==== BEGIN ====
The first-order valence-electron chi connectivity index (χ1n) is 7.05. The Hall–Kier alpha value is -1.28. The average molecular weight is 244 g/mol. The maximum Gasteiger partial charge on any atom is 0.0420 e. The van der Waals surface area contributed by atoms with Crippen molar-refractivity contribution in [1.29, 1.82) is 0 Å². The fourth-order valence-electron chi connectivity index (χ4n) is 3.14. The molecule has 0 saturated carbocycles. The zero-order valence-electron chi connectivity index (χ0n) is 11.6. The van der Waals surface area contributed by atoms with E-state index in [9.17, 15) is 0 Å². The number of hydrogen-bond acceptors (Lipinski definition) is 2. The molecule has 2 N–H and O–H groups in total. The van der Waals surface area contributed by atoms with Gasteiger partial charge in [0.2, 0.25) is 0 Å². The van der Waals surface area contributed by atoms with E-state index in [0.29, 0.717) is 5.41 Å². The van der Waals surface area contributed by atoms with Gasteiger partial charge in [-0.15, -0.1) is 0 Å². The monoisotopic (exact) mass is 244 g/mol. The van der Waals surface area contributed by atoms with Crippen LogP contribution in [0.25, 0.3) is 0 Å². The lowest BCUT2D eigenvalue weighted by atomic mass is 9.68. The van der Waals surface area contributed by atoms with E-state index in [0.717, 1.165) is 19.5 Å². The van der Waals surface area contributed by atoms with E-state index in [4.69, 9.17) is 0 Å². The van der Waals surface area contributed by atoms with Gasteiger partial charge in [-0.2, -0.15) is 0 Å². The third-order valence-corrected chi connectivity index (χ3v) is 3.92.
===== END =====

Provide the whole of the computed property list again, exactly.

The first-order valence-electron chi connectivity index (χ1n) is 7.05. The Hall–Kier alpha value is -1.28. The average molecular weight is 244 g/mol. The maximum Gasteiger partial charge on any atom is 0.0420 e. The van der Waals surface area contributed by atoms with Crippen molar-refractivity contribution in [1.29, 1.82) is 0 Å². The fourth-order valence-electron chi connectivity index (χ4n) is 3.14. The molecule has 0 saturated carbocycles. The zero-order valence-electron chi connectivity index (χ0n) is 11.6. The van der Waals surface area contributed by atoms with E-state index in [9.17, 15) is 0 Å². The number of hydrogen-bond acceptors (Lipinski definition) is 2. The molecule has 2 N–H and O–H groups in total. The van der Waals surface area contributed by atoms with Gasteiger partial charge in [0.2, 0.25) is 0 Å². The van der Waals surface area contributed by atoms with E-state index in [0.29, 0.717) is 5.41 Å². The van der Waals surface area contributed by atoms with Gasteiger partial charge in [-0.15, -0.1) is 0 Å². The monoisotopic (exact) mass is 244 g/mol. The van der Waals surface area contributed by atoms with Crippen LogP contribution in [0.25, 0.3) is 0 Å². The lowest BCUT2D eigenvalue weighted by atomic mass is 9.68. The van der Waals surface area contributed by atoms with E-state index in [0.717, 1.165) is 19.5 Å². The van der Waals surface area contributed by atoms with E-state index in [4.69, 9.17) is 0 Å². The van der Waals surface area contributed by atoms with Gasteiger partial charge in [-0.2, -0.15) is 0 Å². The third-order valence-corrected chi connectivity index (χ3v) is 3.92.